Texas’ Right to Life Whistleblowing Website Shut Down for Breaching Privacy Clause

Right To Life, a Texas anti-abortion activist group, has recently experienced the wrath of public pushback and fine print with the loss of it’s whistleblowing website.

The official reason GoDaddy, the site’s original domain host, cited for dropping the domain involved an invasion of privacy perpetrated by those exposing the personal info of others in an attempt to bring them to the attention of those who can/will sue to uphold the six-week abortion ban.

In layman’s terms, Right To Life was encouraging people to report anyone who they felt was receiving abortion (or related services) that might place the patient or medical provider in violation of Texas’ law.

Abortion “whistleblowing” justifies invasion of privacy with a personal agenda.

The Right To Life website, dubbed prolifewhistleblower.com, encouraged visitors to provide personal info related to how the Texas’ law had been violated, including the names of the patient, location of treatment, and doctors or medical professionals involved.

The first portion of this left the window wide open for sharing private information on patients seeking services that “might” violate the law, with the intention of passing this on to authorities.

However, in a “righteous” bid to “uphold the law,” the site violated legal terms of privacy laid out by GoDaddy. The clause states (in very basic terms) that the domain holder must not use data collection to cause harm or to violate the rights of others.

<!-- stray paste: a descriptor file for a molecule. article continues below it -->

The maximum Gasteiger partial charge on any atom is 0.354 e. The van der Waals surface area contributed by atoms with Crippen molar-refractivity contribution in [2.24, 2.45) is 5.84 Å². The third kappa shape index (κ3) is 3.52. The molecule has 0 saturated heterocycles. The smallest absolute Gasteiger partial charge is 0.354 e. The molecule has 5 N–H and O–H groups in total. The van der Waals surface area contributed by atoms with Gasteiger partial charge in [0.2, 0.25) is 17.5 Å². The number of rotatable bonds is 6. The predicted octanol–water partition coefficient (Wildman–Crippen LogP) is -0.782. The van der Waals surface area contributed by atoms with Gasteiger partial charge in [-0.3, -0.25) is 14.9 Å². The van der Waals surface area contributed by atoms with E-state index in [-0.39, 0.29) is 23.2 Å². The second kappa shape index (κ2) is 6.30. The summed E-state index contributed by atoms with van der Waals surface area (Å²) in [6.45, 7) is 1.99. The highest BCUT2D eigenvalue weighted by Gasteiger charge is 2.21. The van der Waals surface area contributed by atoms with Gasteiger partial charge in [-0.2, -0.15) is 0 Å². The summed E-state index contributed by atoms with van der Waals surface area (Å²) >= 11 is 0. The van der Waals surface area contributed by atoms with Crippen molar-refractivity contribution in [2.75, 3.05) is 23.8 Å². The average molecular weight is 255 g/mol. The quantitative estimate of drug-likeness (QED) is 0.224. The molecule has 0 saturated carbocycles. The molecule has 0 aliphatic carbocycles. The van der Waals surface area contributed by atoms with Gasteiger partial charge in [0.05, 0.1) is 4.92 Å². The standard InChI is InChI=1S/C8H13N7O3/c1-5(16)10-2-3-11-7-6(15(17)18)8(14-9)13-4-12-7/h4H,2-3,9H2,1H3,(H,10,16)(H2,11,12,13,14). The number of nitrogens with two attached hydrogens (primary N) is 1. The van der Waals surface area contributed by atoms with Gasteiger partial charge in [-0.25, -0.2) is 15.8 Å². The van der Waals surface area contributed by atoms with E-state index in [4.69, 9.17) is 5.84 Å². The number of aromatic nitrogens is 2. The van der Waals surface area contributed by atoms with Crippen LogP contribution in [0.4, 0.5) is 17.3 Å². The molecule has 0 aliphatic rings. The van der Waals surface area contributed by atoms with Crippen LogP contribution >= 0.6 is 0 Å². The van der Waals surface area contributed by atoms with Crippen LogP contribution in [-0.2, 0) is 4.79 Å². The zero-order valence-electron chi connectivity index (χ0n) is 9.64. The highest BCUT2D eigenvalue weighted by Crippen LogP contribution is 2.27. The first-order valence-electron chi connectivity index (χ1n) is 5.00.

It also makes it very clear that any organization requesting personal info (especially medical data) must have proper security measures in place, as well as the legal right to collect this type of data. You can read through the full agreement here.

While the website may have been dedicated to the report of anyone aiding in the performance of abortions past the 6-week mark, the way that the data was being used and stored is disconcerting at best.

The Texas’ law doesn’t expect authorities (outside of court officials) to uphold the law. Instead, they put the burden on private citizens by exploiting older right to sue laws.

Any private citizen who can bring a successful lawsuit against a person or medical provider who is in violation of the “Heartbeat Act” is eligible to receive up to $10,000 in addition to the compensation of legal fees.

This includes the possibility of lawsuits against nurses, doctors, patients, family members, those providing transportation to or from an abortion, or anyone on the periphery. And, keep in mind, the people bringing these lawsuits are not required to have any relationship to any of the people being sued.

Essentially, the heart of this law enables the trade of personal information for potential profit.

Anyone even suspected of being involved can find themselves in the middle of a lawsuit, named, and with their personal information displayed in public court documents.

Scary.

Domain hosting services are distancing themselves from the movement.

As of right now, the original whistleblowing site simply redirects to the Texas’ Right To Life movement website, which shows that the group may be having a more difficult time securing a host that originally indicated.

Not only has GoDaddy distanced themselves from the Right To Life movement, Epik has as well — also citing the collection of private data as the reason for termination.

In addition to hosting difficulties, the movement has also experienced a huge pushback from internet users who have done everything from reporting the website to engineering bots to overload the site with false or confusing reports.

What precedent will this set for digital privacy?

As of right now, we’re seeing domain hosting companies upholding the right to privacy for people who might, otherwise, be victimized by Texas’ law. However, prior to GoDaddy’s review of the site, personal information had already made its way into the wrong hands.

Preventing this in the future may require a more proactive approach by domain hosts and others involved in enabling this type of privacy breach — essentially stopping it before it starts.

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